An End to Magic
Seth Godin's blog today
has a great short post that very much sums up what I am feeling at the moment in regard to tech, the internet and computers. This is the back half of his post:
I remember eagerly opening my copy of Wired every month (fifteen years ago). On every page there was something new and sparkly and yes, magical.
No doubt that there will be magic again one day... magic of biotech, say, or quantum string theory, whatever that is. But one reason for our ennui as technology hounds is that we’re missing the feeling that was delivered to us daily for a decade or more. It’s not that there’s no new technology to come (there is, certainly). It’s that many of us can already imagine it.
First off, bonus points for such a perfect use of the word: ennui
. After the above post, I think I want to get that word printed on a tshirt or something.
It’s not that there’s no new technology to come (there is, certainly). It’s that many of us can already imagine it.
I think this is really the crux of it for me. With as fast as things are changing, we can imagine things changing even faster. And for the things that are currently changing, there are rapid continual refinements rather than revolutions.
But more than that, and it's not captured in Godin's post, I think there is a lack of need. "Satisfied needs do not motivate". Current technology is doing such a great job of satisfying our needs for information and entertainment, that there isn't the need or desire to see what will be invented next to make information and entertainment even more relevant, prelevant and efficiently distributed.
I just watched the video on the Makerbot's
home page. I've been following the Makerbot project from a distance for awhile. It's a facinating device for a not unobtainable price of $1,299
. I also spent a little bit of time this morning on Thingiverse.com
which is the Makerbot site for Makerbot users to display their constructs and plans. It's all very neat stuff, and if you squint at these two sites you can see a possible revolutionary future. Or maybe not.
As recent as June 2007
I posted a youtube video I saw of a One-Off Paperback book printer
. At the time I thought such a thing could be revolutionary. Bookstores could be tiny little stores in the mall, you would print a book with as much concern as you would print digital photos at Meijer or Walgreens. And at that time it should have been revolutionary. But there was only a few year window for that opportunity. As it has turned out, the commercial market has passed on it, and now there will probably not be book stores at all in a few years because Kindle and Tablet devices have rendered printed paperbacks completely unnecessary. A possible future has been eliminated (or at the very least postponed to be resurrected later as a niche boutique device once ereader's so dominate that there is the potential for paperbacks to become retro in the same way vinyl records are today.)
There are all sorts of these ideas that could be revolutionary but will just miss their window for the masses. And there are just as many of these revolutions that at the moment, we think are settled that continue to evolve. Will we continue to buy iTunes music or will we just pay to listen to free Pandora type streaming? DVD ownership is already dying due to Netflix and Redbox. When was the last time other than Apple's iMac line that you really noticed any tech stories about desktop computers or laptop computers (larger than a netbook?) With no excitement in the platforms, the software stagnates as well.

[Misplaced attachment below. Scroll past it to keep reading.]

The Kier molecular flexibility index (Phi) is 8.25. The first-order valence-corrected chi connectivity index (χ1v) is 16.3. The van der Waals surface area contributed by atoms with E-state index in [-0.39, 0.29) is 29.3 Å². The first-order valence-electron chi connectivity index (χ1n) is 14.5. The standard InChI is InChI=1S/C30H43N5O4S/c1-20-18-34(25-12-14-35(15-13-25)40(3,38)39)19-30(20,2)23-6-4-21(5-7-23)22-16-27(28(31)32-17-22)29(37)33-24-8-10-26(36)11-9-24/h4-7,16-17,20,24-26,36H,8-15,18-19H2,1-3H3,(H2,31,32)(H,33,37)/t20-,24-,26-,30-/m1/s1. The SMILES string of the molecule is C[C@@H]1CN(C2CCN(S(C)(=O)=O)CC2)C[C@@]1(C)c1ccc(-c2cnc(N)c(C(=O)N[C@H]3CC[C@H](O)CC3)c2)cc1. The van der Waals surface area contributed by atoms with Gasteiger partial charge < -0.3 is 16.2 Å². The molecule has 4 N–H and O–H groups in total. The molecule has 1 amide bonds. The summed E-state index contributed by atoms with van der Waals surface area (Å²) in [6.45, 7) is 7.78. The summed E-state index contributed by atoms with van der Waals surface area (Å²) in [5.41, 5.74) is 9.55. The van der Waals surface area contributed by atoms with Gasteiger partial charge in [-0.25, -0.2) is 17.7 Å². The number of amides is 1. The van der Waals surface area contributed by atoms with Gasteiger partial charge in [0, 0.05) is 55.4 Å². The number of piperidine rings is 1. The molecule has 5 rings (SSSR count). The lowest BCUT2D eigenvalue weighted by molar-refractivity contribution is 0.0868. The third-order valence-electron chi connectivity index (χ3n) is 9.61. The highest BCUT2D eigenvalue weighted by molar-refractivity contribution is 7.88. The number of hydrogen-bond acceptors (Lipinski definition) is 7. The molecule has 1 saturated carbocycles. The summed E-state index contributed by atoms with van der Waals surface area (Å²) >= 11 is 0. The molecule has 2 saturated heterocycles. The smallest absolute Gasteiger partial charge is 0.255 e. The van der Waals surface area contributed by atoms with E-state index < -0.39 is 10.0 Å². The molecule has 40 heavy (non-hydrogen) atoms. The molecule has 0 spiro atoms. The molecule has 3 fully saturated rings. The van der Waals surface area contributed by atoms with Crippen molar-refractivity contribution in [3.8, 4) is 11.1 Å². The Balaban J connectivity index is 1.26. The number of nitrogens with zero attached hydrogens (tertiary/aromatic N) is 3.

Go iOS Apps, go HTML 5, and go Webward all the blogs say. Smartphones are such up and coming platforms (about 40% in the US at current), yet 90% of the people in the US with a computing device probably have a desktop or laptop already. The installed base is phenomenal, but nothing much is being done with it. Google spent their big developer conference touting the fact that they could do 3D graphics in the browser. Nice, but really, it's a major yawn. 3D on a laptop or a desktop has been settled tech for 2 decades. But yet, over the next few years, all the brightest minds will be working on figuring out how to do what we already know how to do in a program in a browser instead because at the moment buying apps over the web is shiny and Microsoft doesn't have a Windows App Store that works.
If Barnes and Noble would have put in and heavily promoted a one-off book printing machine, would ereaders have got such a foothold so fast? (Remember how much people protested the concept of reading on a screen, and protested black and white, so many anti-ereader posts by people who never saw eink and thought from pictures it was like their black and white casio watch LCDs.) If Microsoft would have developed a clean way of buying apps online and installing them without weaving incompatible drivers all throughout your Windows OS folder, and if Asus would have put out a $250 Touchscreen tablet with such an app store, would all the world be fawning over the iPad in quite the same way today?
The shorthand in science fiction alternate realities is to see blimps flying over major cities, because it's easy to imagine that without the Hindenburg disaster, blimps would have continued to be a fixture of our skylines. What are the future's blimps? What are the tech opportunities being stalled right now that will miss their windows of opportunities to take hold as fixtures of the future and instead be replaced by pale imitations that get just enough right at the right time to take advantage of the empty open path that the front runners stumble and don't tread down?
I'd speculate myself but... at the moment I'm full of ennui and satiated.